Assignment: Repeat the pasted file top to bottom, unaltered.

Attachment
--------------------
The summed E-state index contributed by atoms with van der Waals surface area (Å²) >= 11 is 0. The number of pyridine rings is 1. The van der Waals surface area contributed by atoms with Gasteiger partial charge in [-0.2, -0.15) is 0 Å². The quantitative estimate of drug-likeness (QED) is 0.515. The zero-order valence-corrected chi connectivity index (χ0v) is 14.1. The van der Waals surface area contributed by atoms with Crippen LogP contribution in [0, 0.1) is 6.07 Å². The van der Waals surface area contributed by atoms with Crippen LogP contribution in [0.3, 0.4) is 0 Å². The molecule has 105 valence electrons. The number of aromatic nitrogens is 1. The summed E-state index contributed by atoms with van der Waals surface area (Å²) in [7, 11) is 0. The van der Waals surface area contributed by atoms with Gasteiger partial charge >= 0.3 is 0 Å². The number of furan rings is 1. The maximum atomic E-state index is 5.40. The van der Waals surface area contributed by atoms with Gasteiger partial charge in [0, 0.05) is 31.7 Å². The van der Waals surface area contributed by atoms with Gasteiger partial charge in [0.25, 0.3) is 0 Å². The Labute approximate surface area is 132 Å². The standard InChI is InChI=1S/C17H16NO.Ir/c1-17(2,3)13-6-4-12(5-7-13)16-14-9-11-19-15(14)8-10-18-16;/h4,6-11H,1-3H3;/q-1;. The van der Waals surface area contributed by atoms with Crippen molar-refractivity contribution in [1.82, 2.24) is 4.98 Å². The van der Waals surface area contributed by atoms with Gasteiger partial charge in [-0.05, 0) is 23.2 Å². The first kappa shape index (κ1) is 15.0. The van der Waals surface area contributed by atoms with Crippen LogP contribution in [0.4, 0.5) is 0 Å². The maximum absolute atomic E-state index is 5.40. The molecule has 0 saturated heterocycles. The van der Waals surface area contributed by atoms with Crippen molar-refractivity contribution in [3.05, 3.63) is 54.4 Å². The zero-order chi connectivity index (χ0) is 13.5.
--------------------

The summed E-state index contributed by atoms with van der Waals surface area (Å²) >= 11 is 0. The number of pyridine rings is 1. The van der Waals surface area contributed by atoms with Gasteiger partial charge in [-0.2, -0.15) is 0 Å². The quantitative estimate of drug-likeness (QED) is 0.515. The zero-order valence-corrected chi connectivity index (χ0v) is 14.1. The van der Waals surface area contributed by atoms with Crippen LogP contribution in [0, 0.1) is 6.07 Å². The van der Waals surface area contributed by atoms with Crippen LogP contribution in [0.3, 0.4) is 0 Å². The molecule has 105 valence electrons. The number of aromatic nitrogens is 1. The summed E-state index contributed by atoms with van der Waals surface area (Å²) in [7, 11) is 0. The van der Waals surface area contributed by atoms with Gasteiger partial charge >= 0.3 is 0 Å². The number of furan rings is 1. The maximum atomic E-state index is 5.40. The van der Waals surface area contributed by atoms with Gasteiger partial charge in [0, 0.05) is 31.7 Å². The van der Waals surface area contributed by atoms with Gasteiger partial charge in [0.25, 0.3) is 0 Å². The Labute approximate surface area is 132 Å². The standard InChI is InChI=1S/C17H16NO.Ir/c1-17(2,3)13-6-4-12(5-7-13)16-14-9-11-19-15(14)8-10-18-16;/h4,6-11H,1-3H3;/q-1;. The van der Waals surface area contributed by atoms with Crippen molar-refractivity contribution in [1.82, 2.24) is 4.98 Å². The van der Waals surface area contributed by atoms with Gasteiger partial charge in [-0.05, 0) is 23.2 Å². The first kappa shape index (κ1) is 15.0. The van der Waals surface area contributed by atoms with Crippen LogP contribution in [0.4, 0.5) is 0 Å². The maximum absolute atomic E-state index is 5.40. The molecule has 0 saturated heterocycles. The van der Waals surface area contributed by atoms with Crippen molar-refractivity contribution in [3.05, 3.63) is 54.4 Å². The zero-order chi connectivity index (χ0) is 13.5.